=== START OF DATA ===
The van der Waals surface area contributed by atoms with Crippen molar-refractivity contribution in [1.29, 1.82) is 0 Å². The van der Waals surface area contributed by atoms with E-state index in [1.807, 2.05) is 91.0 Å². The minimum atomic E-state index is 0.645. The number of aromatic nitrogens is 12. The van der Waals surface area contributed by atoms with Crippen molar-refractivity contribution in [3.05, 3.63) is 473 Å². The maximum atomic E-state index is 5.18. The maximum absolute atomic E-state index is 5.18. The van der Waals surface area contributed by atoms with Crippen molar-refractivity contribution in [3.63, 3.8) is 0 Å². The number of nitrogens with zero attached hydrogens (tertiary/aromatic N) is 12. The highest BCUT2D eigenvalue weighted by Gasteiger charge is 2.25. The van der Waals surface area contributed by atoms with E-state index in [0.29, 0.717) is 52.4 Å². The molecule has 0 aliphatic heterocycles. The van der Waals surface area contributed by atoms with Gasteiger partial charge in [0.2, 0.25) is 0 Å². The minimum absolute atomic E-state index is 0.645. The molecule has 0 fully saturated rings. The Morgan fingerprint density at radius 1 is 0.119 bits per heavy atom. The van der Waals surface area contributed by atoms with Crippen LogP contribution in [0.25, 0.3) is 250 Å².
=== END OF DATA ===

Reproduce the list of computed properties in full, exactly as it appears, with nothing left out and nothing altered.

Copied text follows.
The van der Waals surface area contributed by atoms with Crippen molar-refractivity contribution in [1.29, 1.82) is 0 Å². The van der Waals surface area contributed by atoms with E-state index in [1.807, 2.05) is 91.0 Å². The minimum atomic E-state index is 0.645. The number of aromatic nitrogens is 12. The van der Waals surface area contributed by atoms with Crippen molar-refractivity contribution in [3.05, 3.63) is 473 Å². The maximum atomic E-state index is 5.18. The maximum absolute atomic E-state index is 5.18. The van der Waals surface area contributed by atoms with Crippen molar-refractivity contribution in [3.63, 3.8) is 0 Å². The number of nitrogens with zero attached hydrogens (tertiary/aromatic N) is 12. The highest BCUT2D eigenvalue weighted by Gasteiger charge is 2.25. The van der Waals surface area contributed by atoms with E-state index in [0.29, 0.717) is 52.4 Å². The molecule has 0 aliphatic heterocycles. The van der Waals surface area contributed by atoms with Gasteiger partial charge in [0.2, 0.25) is 0 Å². The minimum absolute atomic E-state index is 0.645. The molecule has 0 fully saturated rings. The Morgan fingerprint density at radius 1 is 0.119 bits per heavy atom. The van der Waals surface area contributed by atoms with Crippen LogP contribution in [0.25, 0.3) is 250 Å².